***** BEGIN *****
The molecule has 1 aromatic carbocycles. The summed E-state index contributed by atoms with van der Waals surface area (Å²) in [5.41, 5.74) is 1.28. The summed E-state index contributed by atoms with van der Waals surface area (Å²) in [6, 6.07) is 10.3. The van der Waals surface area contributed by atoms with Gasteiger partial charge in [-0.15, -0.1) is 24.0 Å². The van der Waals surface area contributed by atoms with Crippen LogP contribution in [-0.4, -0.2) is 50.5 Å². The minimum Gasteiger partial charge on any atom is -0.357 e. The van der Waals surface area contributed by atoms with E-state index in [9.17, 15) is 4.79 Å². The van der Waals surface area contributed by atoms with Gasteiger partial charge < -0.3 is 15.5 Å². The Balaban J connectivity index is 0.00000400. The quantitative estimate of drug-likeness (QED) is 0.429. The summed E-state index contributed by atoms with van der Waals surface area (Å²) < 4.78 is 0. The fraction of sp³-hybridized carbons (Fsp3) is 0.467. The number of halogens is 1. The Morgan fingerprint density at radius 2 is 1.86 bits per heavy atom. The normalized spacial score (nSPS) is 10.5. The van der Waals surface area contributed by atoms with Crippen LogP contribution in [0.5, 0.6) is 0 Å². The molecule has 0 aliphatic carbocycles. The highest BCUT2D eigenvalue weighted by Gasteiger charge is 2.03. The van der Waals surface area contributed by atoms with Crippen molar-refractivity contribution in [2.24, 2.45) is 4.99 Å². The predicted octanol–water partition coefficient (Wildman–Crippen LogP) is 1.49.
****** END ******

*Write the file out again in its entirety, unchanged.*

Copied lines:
The molecule has 1 aromatic carbocycles. The summed E-state index contributed by atoms with van der Waals surface area (Å²) in [5.41, 5.74) is 1.28. The summed E-state index contributed by atoms with van der Waals surface area (Å²) in [6, 6.07) is 10.3. The van der Waals surface area contributed by atoms with Gasteiger partial charge in [-0.15, -0.1) is 24.0 Å². The van der Waals surface area contributed by atoms with Crippen LogP contribution in [-0.4, -0.2) is 50.5 Å². The minimum Gasteiger partial charge on any atom is -0.357 e. The van der Waals surface area contributed by atoms with E-state index in [9.17, 15) is 4.79 Å². The van der Waals surface area contributed by atoms with Gasteiger partial charge < -0.3 is 15.5 Å². The Balaban J connectivity index is 0.00000400. The quantitative estimate of drug-likeness (QED) is 0.429. The summed E-state index contributed by atoms with van der Waals surface area (Å²) < 4.78 is 0. The fraction of sp³-hybridized carbons (Fsp3) is 0.467. The number of halogens is 1. The Morgan fingerprint density at radius 2 is 1.86 bits per heavy atom. The normalized spacial score (nSPS) is 10.5. The van der Waals surface area contributed by atoms with Crippen LogP contribution in [0.5, 0.6) is 0 Å². The molecule has 0 aliphatic carbocycles. The highest BCUT2D eigenvalue weighted by Gasteiger charge is 2.03. The van der Waals surface area contributed by atoms with Crippen molar-refractivity contribution in [2.24, 2.45) is 4.99 Å². The predicted octanol–water partition coefficient (Wildman–Crippen LogP) is 1.49.